Fashion show honors cancer awareness
Published 12:00 am Thursday, October 14, 2004
There was a celebration of life, survival and womanhood Wednesday night during REACH 2010’s annual “Pretty in Pink” fashion show in honor of Breast Cancer Awareness Month.
This year, around 14 women stood on the stage at Wallace Community College Selma to show off their stylish, Sunday best outfits. All of the models were breast cancer survivors, and each was there to prove that even after all they have been through, they still look beautiful.
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“I really enjoyed doing it,” said Ella Smith, one of the models. “This was my second time to do the fashion show, and last year I was in a skit.”
After the fashion show, moderator Jeanie Ward said the women who took their turn on stage belonged to an “elite group” that no woman should ever have to be a part of.
“We don’t want any woman to get cancer and go through the tough treatments that these women had to experience,” Ward said.
Claudia Hardy, from the Deep South Network for Cancer Control, said breast cancer effects nine out of 10 women in the U.S. and is the most common type of cancer among women.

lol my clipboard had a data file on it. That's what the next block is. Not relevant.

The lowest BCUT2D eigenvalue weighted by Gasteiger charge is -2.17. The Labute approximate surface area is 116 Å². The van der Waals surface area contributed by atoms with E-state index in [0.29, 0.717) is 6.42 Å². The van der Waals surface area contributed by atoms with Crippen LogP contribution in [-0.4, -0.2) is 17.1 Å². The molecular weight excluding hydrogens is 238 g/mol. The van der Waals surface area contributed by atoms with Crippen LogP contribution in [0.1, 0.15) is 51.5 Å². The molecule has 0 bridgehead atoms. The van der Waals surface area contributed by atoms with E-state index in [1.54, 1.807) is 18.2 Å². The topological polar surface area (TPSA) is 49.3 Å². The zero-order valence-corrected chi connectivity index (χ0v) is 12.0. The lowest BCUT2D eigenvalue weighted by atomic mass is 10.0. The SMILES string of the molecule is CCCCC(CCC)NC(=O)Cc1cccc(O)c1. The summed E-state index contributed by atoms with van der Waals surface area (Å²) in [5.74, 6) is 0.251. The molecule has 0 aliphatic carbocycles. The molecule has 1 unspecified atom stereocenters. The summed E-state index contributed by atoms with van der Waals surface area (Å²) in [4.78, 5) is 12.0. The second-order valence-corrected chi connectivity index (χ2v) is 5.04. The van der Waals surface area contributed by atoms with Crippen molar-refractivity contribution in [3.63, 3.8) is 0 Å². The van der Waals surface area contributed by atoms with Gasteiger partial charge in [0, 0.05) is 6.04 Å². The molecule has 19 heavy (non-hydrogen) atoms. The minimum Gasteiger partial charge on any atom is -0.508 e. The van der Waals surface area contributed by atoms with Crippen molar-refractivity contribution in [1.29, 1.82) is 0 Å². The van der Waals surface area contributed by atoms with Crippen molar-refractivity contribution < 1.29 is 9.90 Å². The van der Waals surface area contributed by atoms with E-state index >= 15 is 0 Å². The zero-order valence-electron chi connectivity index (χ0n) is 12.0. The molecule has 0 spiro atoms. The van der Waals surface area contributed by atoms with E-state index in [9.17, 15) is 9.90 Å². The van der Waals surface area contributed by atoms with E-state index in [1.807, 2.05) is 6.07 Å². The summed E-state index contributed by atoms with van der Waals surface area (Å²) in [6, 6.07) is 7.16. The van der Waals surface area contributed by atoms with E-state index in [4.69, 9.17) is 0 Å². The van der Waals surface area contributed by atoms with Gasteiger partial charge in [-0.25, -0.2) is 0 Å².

More white women tend to get breast cancer, Hardy said, but more black women tend to die from the disease.
“As a woman, getting older puts us all at risk,” Hardy told the crowd. “I need to remind you to do monthly breast exams. When you turn 40, get to the doctor every year to have a breast and cervical exam. Women over 40 should
go get mammograms.”
Hardy also reminded women to teach their daughters how to do self-breast exams and encourage them to check their breasts at least once a month.
“You do not have to wait until you get up in age to do breast self-exams,” she said. “There are some young ladies out there who have gotten breast cancer.”
Judith Donaldson, REACH 2010 County Coordinator, said each year the “Pretty in Pink” fashion show continues to grow.
“I am really happy with the turn-out this year and I’m glad to know we are growing,” she said.
One of the honorary fashion models this year was Barbara McGary, who is currently battling her third bout with the disease.
“I’ve had breast cancer since 2001,” McGary said. “This last time, I found the lump myself. As soon as I felt that hard knot, I didn’t hesitate to go to the doctor.”
McGary said she encourages all women to have their breast examined on a regular basis and do self-exams.
McGary says she is dealing with her difficulties through “prayer and staying closer to the Lord.”
Part of a collaboration with the University of Alabama at Birmingham, the Dallas County REACH 2010 Core Working Group seeks to reduce the disparity in breast and cervical cancer death rates between black and white women.
The 13 members of the REACH 2010 core working group train community volunteers to serve as community health advisors to promote breast and cervical cancer screening, promote breast and cervical cancer awareness and control among leaders and policy makers.